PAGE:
I wouldn't characterize either combatant as a true 12-round fighter. Broner often gives away early rounds as he studies his opponents. When he does go on the offensive, he often fights only in spurts. Maidana has tremendous heart and has willed himself to the late rounds in some brutal wars. However, he's never been one of the elite-conditioned athletes in the sport. He'll take rounds off and can be prone to punch himself out during key moments. In addition, under Garcia, Maidana has not yet found a cohesive style in the ring. Although he has made defensive improvements with his new trainer, his fluidity from defense to offense can often be lacking. Remember, both Soto Karass and Lopez had significant success before Maidana turned those fights around with his right hand. 

If the fight goes late, the boxer who fills in these gaps will be in a better position not only to win rounds, but cause major damage in the championship rounds. What has bothered Broner to this point in his career (thinking about the Ponce de Leon and Malignaggi fights) has been movement and activity. If Maidana chooses to take a few rounds off or only assert himself for half of a round, he will play into Broner's hands, where he can land just a few big punches a frame and steal it. 

Maidana has problems with fighters who have superior hand speed and multiple offensive weapons. Broner will have a real hand speed advantage in this fight. If he doesn't use his jab and lead right hand, that will be an opportunity squandered. In addition, if Broner doesn't engage consistently on offense, he will give Maidana more opportunities to mount an attack. 

5. Broner's Lifestyle.

Will this be the fight where Broner's out-of-the ring exploits catch up with him? Let's be clear; Broner doesn't live a Spartan lifestyle. He's moved up three weight classes in just over two years. No, this wasn't a case of Broner finally meeting puberty. And the jury is still out on whether Broner is a real 147-lb. fighter or just a blown up lightweight who skimps on training. 

At a certain point, fighters who take liberties with their bodies have to pay the piper. Ultimately, all the ring knowledge and skills in the world won't be able to save a boxer if he's not in shape against a good opponent (James Toney is Exhibit A in this area). 

But how good is Maidana? He can certainly outlast boxers who are prone to fade, but Broner gets better as fights progress. Maidana's greatest claims to fame have occurred against chinny or mentally fragile fighters. But this attribute is also not characteristic of Broner. Will Maidana launch the kind of sustained attack that can wear down Broner over 12 rounds? Does he have the ring smarts and subterfuge to land his weapons? Can he keep up a high enough pace throughout the fight? These are questions that he hasn't been able to answer affirmatively against elite talents.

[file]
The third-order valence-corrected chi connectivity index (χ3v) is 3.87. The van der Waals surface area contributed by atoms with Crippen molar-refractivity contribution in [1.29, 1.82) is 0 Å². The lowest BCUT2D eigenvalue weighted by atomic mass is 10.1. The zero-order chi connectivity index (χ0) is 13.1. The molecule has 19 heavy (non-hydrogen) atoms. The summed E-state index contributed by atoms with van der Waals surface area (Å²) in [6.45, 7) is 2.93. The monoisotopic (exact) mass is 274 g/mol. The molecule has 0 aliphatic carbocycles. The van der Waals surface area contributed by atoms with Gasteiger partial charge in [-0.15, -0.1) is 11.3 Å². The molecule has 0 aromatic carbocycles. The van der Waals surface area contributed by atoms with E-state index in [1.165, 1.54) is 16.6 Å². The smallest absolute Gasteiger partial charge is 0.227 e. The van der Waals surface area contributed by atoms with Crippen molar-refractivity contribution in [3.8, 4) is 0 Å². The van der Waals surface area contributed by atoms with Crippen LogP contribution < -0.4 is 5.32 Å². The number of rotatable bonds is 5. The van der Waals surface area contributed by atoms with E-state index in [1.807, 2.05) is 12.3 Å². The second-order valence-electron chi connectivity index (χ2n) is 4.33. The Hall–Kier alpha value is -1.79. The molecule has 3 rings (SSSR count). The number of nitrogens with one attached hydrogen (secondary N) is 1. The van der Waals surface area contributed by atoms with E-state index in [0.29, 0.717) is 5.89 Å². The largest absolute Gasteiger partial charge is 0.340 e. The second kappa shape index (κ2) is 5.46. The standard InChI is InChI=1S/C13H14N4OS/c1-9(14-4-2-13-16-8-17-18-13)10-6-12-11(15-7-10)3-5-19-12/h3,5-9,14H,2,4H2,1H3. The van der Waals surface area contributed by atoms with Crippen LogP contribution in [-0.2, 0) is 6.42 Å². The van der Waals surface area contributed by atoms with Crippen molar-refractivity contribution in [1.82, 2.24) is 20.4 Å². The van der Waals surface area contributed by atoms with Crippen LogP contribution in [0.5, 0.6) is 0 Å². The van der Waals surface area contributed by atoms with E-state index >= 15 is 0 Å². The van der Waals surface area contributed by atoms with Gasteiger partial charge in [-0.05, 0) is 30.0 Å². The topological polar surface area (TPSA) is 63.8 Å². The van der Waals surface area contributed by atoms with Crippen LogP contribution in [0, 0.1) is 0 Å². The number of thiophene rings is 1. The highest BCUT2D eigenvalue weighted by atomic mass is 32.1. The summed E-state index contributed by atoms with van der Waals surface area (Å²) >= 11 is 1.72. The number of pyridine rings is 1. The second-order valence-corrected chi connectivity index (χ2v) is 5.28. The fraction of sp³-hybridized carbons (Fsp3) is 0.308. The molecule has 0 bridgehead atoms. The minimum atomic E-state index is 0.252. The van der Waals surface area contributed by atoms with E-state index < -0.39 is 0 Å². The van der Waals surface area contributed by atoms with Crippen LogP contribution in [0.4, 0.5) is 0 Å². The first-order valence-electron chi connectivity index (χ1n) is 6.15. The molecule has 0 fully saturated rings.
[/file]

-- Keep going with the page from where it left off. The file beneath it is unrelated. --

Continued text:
I'm going with the guy who has the better hand speed and higher Ring I.Q. As long as Broner's conditioning – and consequently, his reflexes – isn’t  shot, he'll see Maidana's bombs from a mile away. And in addition, he'll punish him with quick counter shots. Over time, these counters will dissuade Maidana from making the fight an all-out war.  

Maidana's decision to enlist Garcia and refine his boxing technique suggests that he no longer wants to rely on his chin as a primary defensive technique. In short, Maidana has acknowledged his ring mortality. He wouldn't have been dancing around Soto Karass with feints and jabs if he hadn't given serious thought to type of fighter that he would like to become. 

Maybe the fearlessness of the Maidana who fought Victor Ortiz would fare better against Broner than would the current version, but still, I don't see it. There's too much of a talent gap. I believe that Maidana will test Broner and he'll land a few of his best shots, but there won't be enough of them to dictate the terms of the fight. I think that Maidana will win some early rounds on activity. However, once Broner goes on the offensive attack, Maidana will be a sitting duck for hard shots, the ones that score and the ones that make fighters a little less fearless. 

Adrien Broner defeats Marcos Maidana by unanimous decision, 117-111, or nine rounds to three.

Adam Abramowitz is the head writer and founder of
He is also a member of the Transnational Boxing Rankings Board.
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1 comment:

  1. I will say straight out, I would like Broner to be humbled, to act like a Man out of the ring instead of a Punk. That being said, Maidana is a fighter who fights like it's personel, Broner backs up two steps Maidana will chase him down 3-4 steps what ever it takes, and might get knocked out, but that's how a real warrior fights. I hope Maidana in 6.:)